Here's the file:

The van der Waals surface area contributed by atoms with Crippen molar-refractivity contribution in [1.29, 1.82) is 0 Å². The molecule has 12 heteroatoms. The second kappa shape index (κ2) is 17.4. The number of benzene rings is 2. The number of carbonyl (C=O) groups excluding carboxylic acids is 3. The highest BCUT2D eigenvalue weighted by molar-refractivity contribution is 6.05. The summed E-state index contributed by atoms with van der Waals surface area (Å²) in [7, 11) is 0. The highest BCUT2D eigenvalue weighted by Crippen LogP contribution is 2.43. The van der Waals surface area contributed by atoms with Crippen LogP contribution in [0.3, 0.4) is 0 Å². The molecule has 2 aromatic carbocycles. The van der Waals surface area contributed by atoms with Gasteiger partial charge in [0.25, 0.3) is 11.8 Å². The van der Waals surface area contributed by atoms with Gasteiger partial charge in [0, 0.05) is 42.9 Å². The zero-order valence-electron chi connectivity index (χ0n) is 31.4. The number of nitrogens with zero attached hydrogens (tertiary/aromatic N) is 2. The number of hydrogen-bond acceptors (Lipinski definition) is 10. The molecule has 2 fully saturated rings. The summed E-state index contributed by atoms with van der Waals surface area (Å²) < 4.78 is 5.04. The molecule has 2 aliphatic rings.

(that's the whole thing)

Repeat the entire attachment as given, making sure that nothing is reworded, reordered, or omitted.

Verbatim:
The van der Waals surface area contributed by atoms with Crippen molar-refractivity contribution in [1.29, 1.82) is 0 Å². The molecule has 12 heteroatoms. The second kappa shape index (κ2) is 17.4. The number of benzene rings is 2. The number of carbonyl (C=O) groups excluding carboxylic acids is 3. The highest BCUT2D eigenvalue weighted by molar-refractivity contribution is 6.05. The summed E-state index contributed by atoms with van der Waals surface area (Å²) in [7, 11) is 0. The highest BCUT2D eigenvalue weighted by Crippen LogP contribution is 2.43. The van der Waals surface area contributed by atoms with Crippen LogP contribution in [0.3, 0.4) is 0 Å². The molecule has 2 aromatic carbocycles. The van der Waals surface area contributed by atoms with Gasteiger partial charge in [0.25, 0.3) is 11.8 Å². The van der Waals surface area contributed by atoms with Gasteiger partial charge in [0, 0.05) is 42.9 Å². The zero-order valence-electron chi connectivity index (χ0n) is 31.4. The number of nitrogens with zero attached hydrogens (tertiary/aromatic N) is 2. The number of hydrogen-bond acceptors (Lipinski definition) is 10. The molecule has 2 fully saturated rings. The summed E-state index contributed by atoms with van der Waals surface area (Å²) < 4.78 is 5.04. The molecule has 2 aliphatic rings.